Stanford researchers recommend changes to a report that reviewed a national screening and quarantine program for travelers coming to the US.
Author: Beth Duff-Brown
Stanford doctor helps pediatric cancer patients evacuate Ukraine
A Stanford doctor traveled to Poland to help pediatric cancer patients evacuate from Ukraine and receive care.
Routine COVID-19 testing can help schools stay open, researchers say
Researchers argue that data from routine COVID-19 contact tracing and testing could help schools remain open.
Is it safe to reopen schools? Here’s what the models say
A team of researchers developed a model to simulate potential COVID-19 transmission in elementary and high schools, as well as households.
Racial, ethnic disparities in COVID-19 vaccination coverage
New research shows that 65% of people in the US will be partially vaccinated by July 4 — but for Hispanic and Black people, rates are lower.
Expanded opioid addiction care could save lives, cut costs, study shows
Opioid-addiction care of medication and counseling could cut deaths by 16.9% and save up to $105,000 over lifetime of a patient’s care, study shows.
Study indicates substantial benefits from accelerated release of COVID-19 vaccine
In a modeling study, Stanford researchers find that an approach that holds back COVID-19 vaccine doses for later use needlessly delays vaccination for many.
Study probes household transmission of SARS-CoV-2
Once the first person in a household is infected with SARS-CoV-2, others have a 17% chance of being infected by that person, a Stanford study shows.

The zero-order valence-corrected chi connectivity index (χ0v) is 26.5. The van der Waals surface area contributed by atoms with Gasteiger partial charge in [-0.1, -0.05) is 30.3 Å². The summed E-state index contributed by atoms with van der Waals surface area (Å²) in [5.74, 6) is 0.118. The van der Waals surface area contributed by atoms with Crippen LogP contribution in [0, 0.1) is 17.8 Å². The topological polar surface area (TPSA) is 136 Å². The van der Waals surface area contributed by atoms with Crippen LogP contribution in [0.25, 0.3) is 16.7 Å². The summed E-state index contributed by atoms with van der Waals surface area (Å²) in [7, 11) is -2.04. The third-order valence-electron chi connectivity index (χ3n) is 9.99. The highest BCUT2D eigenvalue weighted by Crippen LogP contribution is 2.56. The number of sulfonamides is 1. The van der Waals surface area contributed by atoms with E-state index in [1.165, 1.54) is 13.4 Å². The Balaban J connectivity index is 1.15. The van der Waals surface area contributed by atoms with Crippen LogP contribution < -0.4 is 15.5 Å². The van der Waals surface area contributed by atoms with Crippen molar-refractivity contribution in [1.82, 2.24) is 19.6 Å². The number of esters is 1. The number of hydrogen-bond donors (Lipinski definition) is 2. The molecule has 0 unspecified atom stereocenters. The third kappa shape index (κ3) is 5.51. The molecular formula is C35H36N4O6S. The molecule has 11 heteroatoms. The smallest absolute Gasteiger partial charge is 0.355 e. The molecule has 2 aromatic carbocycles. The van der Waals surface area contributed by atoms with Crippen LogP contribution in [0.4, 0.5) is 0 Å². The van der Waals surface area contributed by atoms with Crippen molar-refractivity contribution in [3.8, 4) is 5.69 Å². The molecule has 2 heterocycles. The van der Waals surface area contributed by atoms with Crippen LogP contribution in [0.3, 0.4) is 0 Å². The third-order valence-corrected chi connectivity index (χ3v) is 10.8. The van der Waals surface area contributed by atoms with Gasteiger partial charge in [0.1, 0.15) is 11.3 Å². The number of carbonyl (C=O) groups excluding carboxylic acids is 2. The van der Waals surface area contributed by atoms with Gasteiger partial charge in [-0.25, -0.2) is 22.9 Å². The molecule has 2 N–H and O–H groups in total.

Colon cancer screening age drops to 45
As younger adults are being diagnosed with colon cancer, the U.S. Preventive Services Task Force is recommending screening all adults older than 45.
COVID-19 is taking lives and walloping the economy: What can we learn by looking at both?
Early in the pandemic, COVID-19's blow to the economy was widespread, but deaths were concentrated geographically and by age group.
Assault during pregnancy boosts risk of poor infant health
When pregnant women are assaulted, their babies are more likely to be born prematurely and to weigh less, Stanford Health Policy research shows.
National task force recommends structure for responding to public health crises
A national panel worked for three years on guidelines for improving research on public health emergency preparedness and response.
Stanford postdoc hits pause on research to help Bangladesh face COVID-19
A Stanford postdoctoral researcher takes a detour from her stillbirth project in Bangladesh to prepare health workers for COVID-19 cases.
A personal reflection: Why Congo has the largest measles outbreak in the world
Measles is ravaging the Democratic Republic of Congo. Beth Duff-Brown, who has traveled there for several decades, reflects on the epidemic.
Vaccination rates climb in California after personal belief exemptions curbed
Following the passage of a California law that curbs personal belief exemptions, vaccination rates for measles have climbed.
Low-income, older Americans are healthier in affluent communities
The health of poor, older adults in the U.S. varies substantially across local geographic regions, Stanford researchers found.